About fake stings and fraudulent journalism
The media has been full of the fake sting operation conducted by a TV reporter, a sting which was designed to implicate a female teacher (Uma Khurana) in a sex scandal. She supposedly supplied school-girls to clients for a fee. The motive for the fake sting? The reporter did it on the behest of someone who had scores to settle with the teacher. Terrible and humiliating for Khurana…can’t begin to imagine what the lady must have gone through in jail.
But while this reporter’s motive for his fake sting is disgusting, journalists cooking up stories for self-aggrandizement and quick promotions are rife…in fact I even remember seeing a movie (Shattered Glass) on this subject. In the movie a young, up and coming journalist (Stephen Glass) fakes story after story and it turns out that he is psychologically disturbed. The movie is based on a real life story. But the fact is that in real life, the journalists who cook up stories do not usually have psychological problems…they are simply cheats.
According to the Wiki, this is the definition of a journalistic scandal:
Journalistic scandals include: plagiarism, fabrication, and omission of information; activities that violate the law, or violate ethical rules; the altering or staging of an event being documented; or making substantial reporting or researching errors with the results leading to libelous or defamatory statements.
Editors are human, and can be fooled
Reporters even from prestigious publications have committed these frauds as in the case of a New York Times reporter. He not just lifted material from other papers without attribution, but also invented quotes. Photographs have been faked as well, as this story from Britain shows. The reporter wanted to expose a drug selling racket outside schools, and therefore staged a scene with a ‘drug-dealer’ and a ‘receiver’ of the drug.
Actually a lot of cases do not come to light at all and this must be the case in India too. This recent fake sting scandal has made the public realise just how vulnerable they are to fake news.
This site gives a list of the journalist scandals that have rocked the world.
The authenticity of stories are not usually checked
But while cheats can fool the best editors, the truth is that editors do not thoroughly check stories submitted by reporters, at least in India. I am talking about verifying the content or truth of the story, not editorial checking. I have worked with several publications and the story is as good as the journalist. Junior reporters’ stories are looked at more carefully. Hierarchy plays a big role in all Indian organizations, whether it is a publication, an advertising agency or a manufacturing company. But while any good manufacturer has a strong quality control department for its products, and there are often outside labs which are used to check and re-check the product, I have not seen similar levels of quality control in media organizations. The celebrity status of a journalist can often be a deterrent. In the case of Stephen Glass, he was a ‘star’ journalist and that was one of the reasons why he got away with faking stories, even though some of his stories were unusual enough to raise eyebrows. Actually, all investigative stories should be verified on a routine basis by senior editors, as people’s reputations are involved.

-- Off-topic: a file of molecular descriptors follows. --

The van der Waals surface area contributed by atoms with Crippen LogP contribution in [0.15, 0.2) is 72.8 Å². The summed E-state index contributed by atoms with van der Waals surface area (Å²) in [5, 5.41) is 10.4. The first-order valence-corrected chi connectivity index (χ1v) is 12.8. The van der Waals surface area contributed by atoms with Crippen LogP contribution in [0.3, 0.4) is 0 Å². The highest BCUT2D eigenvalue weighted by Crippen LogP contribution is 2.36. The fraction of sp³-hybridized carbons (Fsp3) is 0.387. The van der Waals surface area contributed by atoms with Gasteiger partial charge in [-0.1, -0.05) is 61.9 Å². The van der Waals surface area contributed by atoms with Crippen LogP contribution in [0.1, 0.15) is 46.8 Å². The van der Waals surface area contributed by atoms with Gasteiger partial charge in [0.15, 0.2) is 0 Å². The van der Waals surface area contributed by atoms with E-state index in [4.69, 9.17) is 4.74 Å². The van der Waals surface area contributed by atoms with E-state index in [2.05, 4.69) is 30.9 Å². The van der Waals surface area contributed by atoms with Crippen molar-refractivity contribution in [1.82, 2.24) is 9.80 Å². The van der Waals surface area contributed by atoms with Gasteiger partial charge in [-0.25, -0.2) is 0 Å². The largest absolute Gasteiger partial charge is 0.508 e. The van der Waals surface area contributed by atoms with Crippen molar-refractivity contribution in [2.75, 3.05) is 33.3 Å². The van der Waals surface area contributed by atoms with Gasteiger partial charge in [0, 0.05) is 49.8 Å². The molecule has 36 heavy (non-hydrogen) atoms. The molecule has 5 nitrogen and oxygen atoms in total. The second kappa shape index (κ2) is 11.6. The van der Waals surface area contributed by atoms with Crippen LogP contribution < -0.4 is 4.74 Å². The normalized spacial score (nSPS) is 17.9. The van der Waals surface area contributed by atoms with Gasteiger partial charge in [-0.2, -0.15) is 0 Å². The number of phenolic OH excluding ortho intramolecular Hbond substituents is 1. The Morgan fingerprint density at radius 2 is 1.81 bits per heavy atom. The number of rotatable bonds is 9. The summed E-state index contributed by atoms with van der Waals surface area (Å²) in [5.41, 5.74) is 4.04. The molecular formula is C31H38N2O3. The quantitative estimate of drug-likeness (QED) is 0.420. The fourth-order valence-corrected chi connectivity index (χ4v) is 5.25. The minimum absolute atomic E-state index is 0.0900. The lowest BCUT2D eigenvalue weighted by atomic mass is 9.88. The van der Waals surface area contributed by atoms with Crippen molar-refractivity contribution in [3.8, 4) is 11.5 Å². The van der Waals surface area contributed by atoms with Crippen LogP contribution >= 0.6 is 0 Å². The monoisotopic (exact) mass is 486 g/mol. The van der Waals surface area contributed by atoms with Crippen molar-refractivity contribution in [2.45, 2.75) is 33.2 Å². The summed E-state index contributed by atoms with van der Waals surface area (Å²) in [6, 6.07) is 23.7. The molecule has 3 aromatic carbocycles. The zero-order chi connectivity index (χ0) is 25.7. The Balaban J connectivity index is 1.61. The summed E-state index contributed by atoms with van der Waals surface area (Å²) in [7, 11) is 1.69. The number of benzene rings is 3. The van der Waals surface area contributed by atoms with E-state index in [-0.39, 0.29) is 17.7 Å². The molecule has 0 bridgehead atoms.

So what is the solution?
Fear of getting caught and severe punishment should deter people, but will not stop this menace. Even China, where the fear of punishment is usually high, had a similar problem recently. Termed as the fake bun report, it was a story about a Beijing vendor who “soaked and used chopped cardboard as filling” for steamed buns, a popular food item in China. The buns are normally stuffed with minced pork and/or vegetables. Hidden cameras supposedly captured this adulteration. This ‘sting’ operation created public panic and people wondered whether it was safe to eat out at all! The story was picked up by the mainstream newspapers and created a big stir. But an investigation revealed that the sting was fabricated…and well, the wrong-doer is going to be in for some pretty severe punishment.
Well, neither punishment nor vigilant editors can completely wipe out the scourge of fraudulent journalism, just as crime itself cannot be wiped out. That is why in this land of fake encounters and fake stings, the public needs to be vigilant! But in my opinion, denouncing sting operations in toto is not the answer. We need stings to expose public scandals.
(Thanks to one of my readers, Madhu, as it was her suggestion that I write on the fake sting operation)